NEW DELHI (TIP): India has agreed to buy a high-speed bullet train from Japan, in an attempt to transform its creaking rail system. Japan will build India’s first bullet train and provide a $12bn package of financing and a low-cost, long-term loan for the effort, the countries announced on Saturday, December 12.
Prime Minister Shinzo Abe was welcomed in New Delhi by his Indian counterpart Narendra Modi who said Japan has played a “decisive role in India’s economic transformation”.
Prime Minister Narendra Modi said the train would link Mumbai and Ahmedabad, cutting travel time on the route from eight hours to two.
Last week Mr. Modi’s cabinet cleared the $14.7bn (£9.6bn) cost of building the bullet train system.
The agreements with Japan came during a three-day visit to India by the Japanese Prime Minister, Shinzo Abe.
The leaders of Asia’s second and third largest economies also announced other areas of co-operation, including, working on defense technology, and agreeing a memorandum of understanding on the peaceful use of nuclear energy.
Abe referred to India’s stand that it would continue a moratorium on nuclear tests and advance its use of nuclear energy for peaceful purposes.
India, which has 21 nuclear power plants, has ambitious plans to quadruple its current 5,000 megawatts of nuclear power to 20,000 megawatts by 2020 to fuel the energy demands of its booming economy.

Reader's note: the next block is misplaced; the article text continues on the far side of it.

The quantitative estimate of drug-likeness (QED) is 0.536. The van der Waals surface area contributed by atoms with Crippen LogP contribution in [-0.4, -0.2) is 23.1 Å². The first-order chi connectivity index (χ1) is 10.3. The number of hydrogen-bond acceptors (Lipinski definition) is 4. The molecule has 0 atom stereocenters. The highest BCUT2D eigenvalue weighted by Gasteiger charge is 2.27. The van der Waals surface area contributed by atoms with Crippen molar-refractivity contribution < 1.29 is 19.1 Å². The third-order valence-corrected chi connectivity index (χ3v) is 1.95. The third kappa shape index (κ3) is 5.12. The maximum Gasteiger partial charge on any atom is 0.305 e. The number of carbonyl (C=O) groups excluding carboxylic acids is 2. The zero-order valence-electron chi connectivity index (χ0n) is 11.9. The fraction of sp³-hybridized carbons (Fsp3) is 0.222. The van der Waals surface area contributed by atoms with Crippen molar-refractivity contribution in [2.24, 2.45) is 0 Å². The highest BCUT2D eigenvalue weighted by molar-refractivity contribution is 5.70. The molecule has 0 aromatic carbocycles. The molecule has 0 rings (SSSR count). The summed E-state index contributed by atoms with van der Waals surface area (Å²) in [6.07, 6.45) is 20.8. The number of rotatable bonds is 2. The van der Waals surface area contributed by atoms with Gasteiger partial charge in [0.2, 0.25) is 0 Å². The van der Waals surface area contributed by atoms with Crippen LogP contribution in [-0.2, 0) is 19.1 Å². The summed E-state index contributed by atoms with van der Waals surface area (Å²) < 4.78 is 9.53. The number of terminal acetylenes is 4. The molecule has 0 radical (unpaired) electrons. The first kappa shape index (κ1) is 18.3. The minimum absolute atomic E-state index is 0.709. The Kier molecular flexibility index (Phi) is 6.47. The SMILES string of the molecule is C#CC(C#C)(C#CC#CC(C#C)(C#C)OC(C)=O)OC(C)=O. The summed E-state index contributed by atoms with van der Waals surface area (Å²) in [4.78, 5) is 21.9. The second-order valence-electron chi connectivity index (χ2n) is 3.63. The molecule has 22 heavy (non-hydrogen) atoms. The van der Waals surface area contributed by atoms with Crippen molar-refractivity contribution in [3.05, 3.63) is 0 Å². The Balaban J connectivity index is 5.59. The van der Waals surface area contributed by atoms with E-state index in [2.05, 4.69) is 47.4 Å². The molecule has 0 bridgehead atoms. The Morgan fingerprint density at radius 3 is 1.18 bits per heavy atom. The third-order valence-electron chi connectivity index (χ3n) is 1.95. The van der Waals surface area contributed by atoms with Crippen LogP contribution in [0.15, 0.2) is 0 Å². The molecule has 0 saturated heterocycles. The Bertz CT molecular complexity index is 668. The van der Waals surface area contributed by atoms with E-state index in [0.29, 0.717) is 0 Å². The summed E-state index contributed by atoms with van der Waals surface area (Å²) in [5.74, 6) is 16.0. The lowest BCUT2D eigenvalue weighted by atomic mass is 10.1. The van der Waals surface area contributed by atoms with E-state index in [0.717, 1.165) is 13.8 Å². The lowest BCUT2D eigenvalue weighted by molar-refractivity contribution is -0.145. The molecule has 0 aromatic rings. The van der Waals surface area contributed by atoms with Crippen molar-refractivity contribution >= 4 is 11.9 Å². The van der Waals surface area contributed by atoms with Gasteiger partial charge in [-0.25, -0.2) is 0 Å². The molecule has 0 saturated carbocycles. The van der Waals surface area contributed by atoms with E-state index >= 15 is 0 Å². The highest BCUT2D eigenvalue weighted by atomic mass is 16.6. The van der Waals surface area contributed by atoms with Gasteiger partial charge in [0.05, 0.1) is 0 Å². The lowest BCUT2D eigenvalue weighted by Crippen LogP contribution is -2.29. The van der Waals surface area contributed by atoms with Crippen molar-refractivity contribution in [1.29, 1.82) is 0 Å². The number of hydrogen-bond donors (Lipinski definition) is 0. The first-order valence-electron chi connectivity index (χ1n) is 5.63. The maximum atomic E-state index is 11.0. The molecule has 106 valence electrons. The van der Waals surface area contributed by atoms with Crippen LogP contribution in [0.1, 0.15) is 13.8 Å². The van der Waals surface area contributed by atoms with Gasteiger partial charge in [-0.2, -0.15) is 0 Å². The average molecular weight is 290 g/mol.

The two countries also signed a deal that would help India’s efforts to upgrade its military equipment. Japan’s possible sale of US-2 amphibious aircraft to India would be Tokyo’s first major military hardware transfer since lifting a postwar ban on the export of defense equipment in 2014.
The latter agreement is expected to allow Japan to export nuclear plant technologies to India.
Both countries are in territorial disputes with China, and their new accords may be seen by some as a reaction against China’s growing influence in the region.
Japan has in the past shunned civil nuclear cooperation with India, which has not ratified the international Non-Proliferation Treaty, but appears to have softened its stance.
The announcements came after Abe lavished praise on Modi’s 18-month-old premiership following a meeting with business leaders in the capital.
“Prime Minister Modi’s economic policies are like Shinkansen – high speed, safe and reliable while carrying many people along,” he said.
Both Modi and Abe are right-wing nationalists and economic reformers who have forged an unusually close relationship since the Indian leader came to power last year, partly to counter China’s growing influence.
The leaders of Japan and India, Asia’s second and third-largest economies, promised to use their alliance to push areas of mutual interest, including reform of the UN Security Council, on which both are seeking permanent seats.
Modi, who hopes to attract foreign investment under his key Make in India campaign, lauded the recent decision by Japanese-owned carmaker Maruti Suzuki to begin the first exports of Indian-made cars to Japan.
India’s economic growth accelerated to 7.4 percent in the second quarter of the financial year, figures released in November showed, outperforming China.